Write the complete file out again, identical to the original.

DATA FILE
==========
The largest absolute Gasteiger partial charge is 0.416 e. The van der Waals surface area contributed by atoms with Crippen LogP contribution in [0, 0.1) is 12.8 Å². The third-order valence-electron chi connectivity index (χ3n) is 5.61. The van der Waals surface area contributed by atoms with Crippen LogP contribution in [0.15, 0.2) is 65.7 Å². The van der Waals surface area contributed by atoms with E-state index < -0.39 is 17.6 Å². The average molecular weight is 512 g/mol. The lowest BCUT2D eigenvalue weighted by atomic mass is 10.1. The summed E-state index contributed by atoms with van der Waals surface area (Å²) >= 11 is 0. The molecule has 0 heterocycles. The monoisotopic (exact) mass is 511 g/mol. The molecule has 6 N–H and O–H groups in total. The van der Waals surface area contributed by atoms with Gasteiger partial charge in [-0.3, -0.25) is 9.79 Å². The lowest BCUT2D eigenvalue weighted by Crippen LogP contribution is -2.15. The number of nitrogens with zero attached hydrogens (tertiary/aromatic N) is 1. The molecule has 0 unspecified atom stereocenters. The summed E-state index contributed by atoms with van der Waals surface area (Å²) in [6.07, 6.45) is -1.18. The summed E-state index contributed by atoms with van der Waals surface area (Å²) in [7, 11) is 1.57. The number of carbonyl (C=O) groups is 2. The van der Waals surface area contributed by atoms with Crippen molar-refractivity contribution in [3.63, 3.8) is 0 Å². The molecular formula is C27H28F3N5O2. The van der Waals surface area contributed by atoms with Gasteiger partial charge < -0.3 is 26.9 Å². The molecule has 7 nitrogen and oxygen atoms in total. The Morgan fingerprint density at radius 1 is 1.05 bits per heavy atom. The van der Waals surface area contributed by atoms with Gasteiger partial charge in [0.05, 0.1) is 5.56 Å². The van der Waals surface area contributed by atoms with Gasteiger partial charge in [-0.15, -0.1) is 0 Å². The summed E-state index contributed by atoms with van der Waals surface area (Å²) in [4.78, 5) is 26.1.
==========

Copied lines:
The largest absolute Gasteiger partial charge is 0.416 e. The van der Waals surface area contributed by atoms with Crippen LogP contribution in [0, 0.1) is 12.8 Å². The third-order valence-electron chi connectivity index (χ3n) is 5.61. The van der Waals surface area contributed by atoms with Crippen LogP contribution in [0.15, 0.2) is 65.7 Å². The van der Waals surface area contributed by atoms with E-state index < -0.39 is 17.6 Å². The average molecular weight is 512 g/mol. The lowest BCUT2D eigenvalue weighted by atomic mass is 10.1. The summed E-state index contributed by atoms with van der Waals surface area (Å²) >= 11 is 0. The molecule has 0 heterocycles. The monoisotopic (exact) mass is 511 g/mol. The molecule has 6 N–H and O–H groups in total. The van der Waals surface area contributed by atoms with Gasteiger partial charge in [-0.3, -0.25) is 9.79 Å². The lowest BCUT2D eigenvalue weighted by Crippen LogP contribution is -2.15. The number of nitrogens with zero attached hydrogens (tertiary/aromatic N) is 1. The molecule has 0 unspecified atom stereocenters. The summed E-state index contributed by atoms with van der Waals surface area (Å²) in [6.07, 6.45) is -1.18. The summed E-state index contributed by atoms with van der Waals surface area (Å²) in [7, 11) is 1.57. The number of carbonyl (C=O) groups is 2. The van der Waals surface area contributed by atoms with Crippen molar-refractivity contribution in [3.63, 3.8) is 0 Å². The molecular formula is C27H28F3N5O2. The van der Waals surface area contributed by atoms with Gasteiger partial charge < -0.3 is 26.9 Å². The molecule has 7 nitrogen and oxygen atoms in total. The Morgan fingerprint density at radius 1 is 1.05 bits per heavy atom. The van der Waals surface area contributed by atoms with Gasteiger partial charge in [0.05, 0.1) is 5.56 Å². The van der Waals surface area contributed by atoms with Gasteiger partial charge in [-0.15, -0.1) is 0 Å². The summed E-state index contributed by atoms with van der Waals surface area (Å²) in [4.78, 5) is 26.1.